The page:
Flood-Frequency Comparison from 1995 to 2016 and Trends in Peak Streamflow in Arkansas, Water Years 1930–2016
In 2016, the U.S. Geological Survey, in cooperation with the U.S. Army Corps of Engineers and the Federal Emergency Management Agency, began a study in Arkansas to investigate possible increasing trends in annual peak streamflow data and the possible resulting increase in the annual exceedance probability flood (AEPF) predictions. Temporal trends of peak streamflow were investigated at 15 selected streamgages on unregulated streams in Arkansas having 30 or more years of peak streamflow data through the 2016 water year. For the period of record at each streamgage, the Mann-Kendall trend test indicated that 14 of the 15 streamgages had no statistically significant peak streamflow trends and 1 streamgage had a statistically significant decreasing peak streamflow trend. Visual examination of the locally estimated scatterplot smoothing technique trend lines of the peak streamflow data indicated a possible increasing peak streamflow trend at 8 of the 15 streamgages since the 1990s.
A sequential series analysis of the 1-percent AEPF at each of the 15 selected streamgages was completed by selecting an initial subset of the oldest peak streamflow data from each site to estimate the initial 1-percent AEPF. This initial peak streamflow data subset was subsequently appended with 10-year increments of additional peak streamflow data until the full period of peak streamflow data was analyzed. The maximum increase in the 1-percent AEPF was 113 percent, and the maximum decrease was 31.9 percent.
Percentage differences between the AEPFs derived from regional regression equations presented in the 1995 and 2016 Arkansas flood-frequency reports were compared. The average percentage differences for the 74 selected locations indicate that the 4-, 2-, 1-, and 0.2-percent AEPFs computed using the 2016 regional regression equations were higher by 3.52, 5.10, 8.59, and 13.31 percent, respectively (25-, 50-, 100-, and 500-year recurrence interval floods), than the same percentage AEPFs computed using the 1995 regional regression equations. The average percentage differences between the 1995 and 2016 AEPFs for the 10-percent AEPF (10-year recurrence interval flood) resulted in 2016 AEPF predictions being 0.41 percent higher. For the 50- and 20-percent AEPFs (2- and 5-year recurrence interval floods), the 2016 AEPFs were less than the 1995 AEPFs by 2.53 and 0.31 percent, respectively.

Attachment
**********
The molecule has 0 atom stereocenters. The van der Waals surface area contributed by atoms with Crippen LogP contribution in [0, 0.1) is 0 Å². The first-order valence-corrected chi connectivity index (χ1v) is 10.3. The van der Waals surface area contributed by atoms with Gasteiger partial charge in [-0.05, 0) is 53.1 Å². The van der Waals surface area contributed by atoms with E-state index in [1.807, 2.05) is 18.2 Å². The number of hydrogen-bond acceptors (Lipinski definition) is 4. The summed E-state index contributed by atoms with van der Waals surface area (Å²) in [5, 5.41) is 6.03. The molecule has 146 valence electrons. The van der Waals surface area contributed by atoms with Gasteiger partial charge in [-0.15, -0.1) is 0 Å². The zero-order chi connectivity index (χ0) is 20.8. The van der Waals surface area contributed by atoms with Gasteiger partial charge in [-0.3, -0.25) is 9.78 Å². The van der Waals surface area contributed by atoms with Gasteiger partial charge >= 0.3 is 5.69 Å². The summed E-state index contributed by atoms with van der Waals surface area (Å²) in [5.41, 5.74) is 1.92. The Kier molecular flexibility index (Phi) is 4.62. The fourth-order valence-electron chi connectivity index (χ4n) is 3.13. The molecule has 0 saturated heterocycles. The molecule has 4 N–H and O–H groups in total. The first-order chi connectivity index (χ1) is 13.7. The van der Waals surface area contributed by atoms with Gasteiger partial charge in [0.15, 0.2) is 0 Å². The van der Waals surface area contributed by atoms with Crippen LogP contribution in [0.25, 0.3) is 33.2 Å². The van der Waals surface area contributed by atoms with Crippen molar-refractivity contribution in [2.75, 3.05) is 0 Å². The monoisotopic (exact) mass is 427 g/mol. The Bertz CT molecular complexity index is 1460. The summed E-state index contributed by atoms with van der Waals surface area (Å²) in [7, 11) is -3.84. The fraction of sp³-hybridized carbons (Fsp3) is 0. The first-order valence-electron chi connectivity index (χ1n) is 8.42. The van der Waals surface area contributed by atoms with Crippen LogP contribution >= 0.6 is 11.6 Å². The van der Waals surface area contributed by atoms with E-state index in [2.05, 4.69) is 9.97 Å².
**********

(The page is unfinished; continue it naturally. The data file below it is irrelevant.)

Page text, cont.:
Ensminger, P.A., and Breaker, B.K., 2019, Flood-frequency comparison from 1995 to 2016 and trends in peak streamflow in Arkansas, water years 1930–2016: U.S. Geological Survey Scientific Investigations Report 2019–5131, 20 p., https://doi.org/10.3133/sir20195131.
ISSN: 2328-0328 (online)
Table of Contents
- Purpose and Scope
- Study Area
- Arkansas Flood-Frequency Reports from 1995 and 2016
- Methods and Results
- References Cited
Additional publication details
|Publication Subtype||USGS Numbered Series|
|Title||Flood-frequency comparison from 1995 to 2016 and trends in peak streamflow in Arkansas, water years 1930–2016|
|Series title||Scientific Investigations Report|
|Publisher||U.S. Geological Survey|
|Publisher location||Reston, VA|
|Contributing office(s)||Lower Mississippi-Gulf Water Science Center|
|Description||vi, 20 p.|
|Online Only (Y/N)||Y|
|Google Analytic Metrics||Metrics page|